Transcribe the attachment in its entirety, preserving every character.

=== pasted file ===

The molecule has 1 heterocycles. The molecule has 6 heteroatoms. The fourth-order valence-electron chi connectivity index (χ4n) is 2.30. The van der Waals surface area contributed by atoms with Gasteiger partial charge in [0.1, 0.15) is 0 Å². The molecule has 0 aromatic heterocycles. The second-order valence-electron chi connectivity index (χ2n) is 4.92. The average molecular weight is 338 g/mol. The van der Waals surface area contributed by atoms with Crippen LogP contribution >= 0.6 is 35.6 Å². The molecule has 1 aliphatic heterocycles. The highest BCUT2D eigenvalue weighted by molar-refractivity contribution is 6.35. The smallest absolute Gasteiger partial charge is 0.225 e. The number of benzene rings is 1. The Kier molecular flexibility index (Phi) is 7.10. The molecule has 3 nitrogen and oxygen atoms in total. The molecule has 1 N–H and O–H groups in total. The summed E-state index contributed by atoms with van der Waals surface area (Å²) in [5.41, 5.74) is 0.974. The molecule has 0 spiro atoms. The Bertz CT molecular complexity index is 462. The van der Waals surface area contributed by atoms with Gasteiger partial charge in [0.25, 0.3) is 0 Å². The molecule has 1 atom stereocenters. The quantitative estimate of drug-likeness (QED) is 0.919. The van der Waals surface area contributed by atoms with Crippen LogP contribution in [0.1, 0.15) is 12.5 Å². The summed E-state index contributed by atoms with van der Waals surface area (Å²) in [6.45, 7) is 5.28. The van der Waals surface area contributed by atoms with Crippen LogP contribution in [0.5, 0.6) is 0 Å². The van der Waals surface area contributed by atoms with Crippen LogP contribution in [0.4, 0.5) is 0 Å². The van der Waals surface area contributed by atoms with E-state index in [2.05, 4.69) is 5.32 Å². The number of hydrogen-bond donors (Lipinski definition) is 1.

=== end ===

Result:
The molecule has 1 heterocycles. The molecule has 6 heteroatoms. The fourth-order valence-electron chi connectivity index (χ4n) is 2.30. The van der Waals surface area contributed by atoms with Gasteiger partial charge in [0.1, 0.15) is 0 Å². The molecule has 0 aromatic heterocycles. The second-order valence-electron chi connectivity index (χ2n) is 4.92. The average molecular weight is 338 g/mol. The van der Waals surface area contributed by atoms with Crippen LogP contribution >= 0.6 is 35.6 Å². The molecule has 1 aliphatic heterocycles. The highest BCUT2D eigenvalue weighted by molar-refractivity contribution is 6.35. The smallest absolute Gasteiger partial charge is 0.225 e. The number of benzene rings is 1. The Kier molecular flexibility index (Phi) is 7.10. The molecule has 3 nitrogen and oxygen atoms in total. The molecule has 1 N–H and O–H groups in total. The summed E-state index contributed by atoms with van der Waals surface area (Å²) in [5.41, 5.74) is 0.974. The molecule has 0 spiro atoms. The Bertz CT molecular complexity index is 462. The van der Waals surface area contributed by atoms with Gasteiger partial charge in [0.25, 0.3) is 0 Å². The molecule has 1 atom stereocenters. The quantitative estimate of drug-likeness (QED) is 0.919. The van der Waals surface area contributed by atoms with Crippen LogP contribution in [0.1, 0.15) is 12.5 Å². The summed E-state index contributed by atoms with van der Waals surface area (Å²) in [6.45, 7) is 5.28. The van der Waals surface area contributed by atoms with Crippen LogP contribution in [0.5, 0.6) is 0 Å². The van der Waals surface area contributed by atoms with Crippen LogP contribution in [0.4, 0.5) is 0 Å². The van der Waals surface area contributed by atoms with E-state index in [2.05, 4.69) is 5.32 Å². The number of hydrogen-bond donors (Lipinski definition) is 1.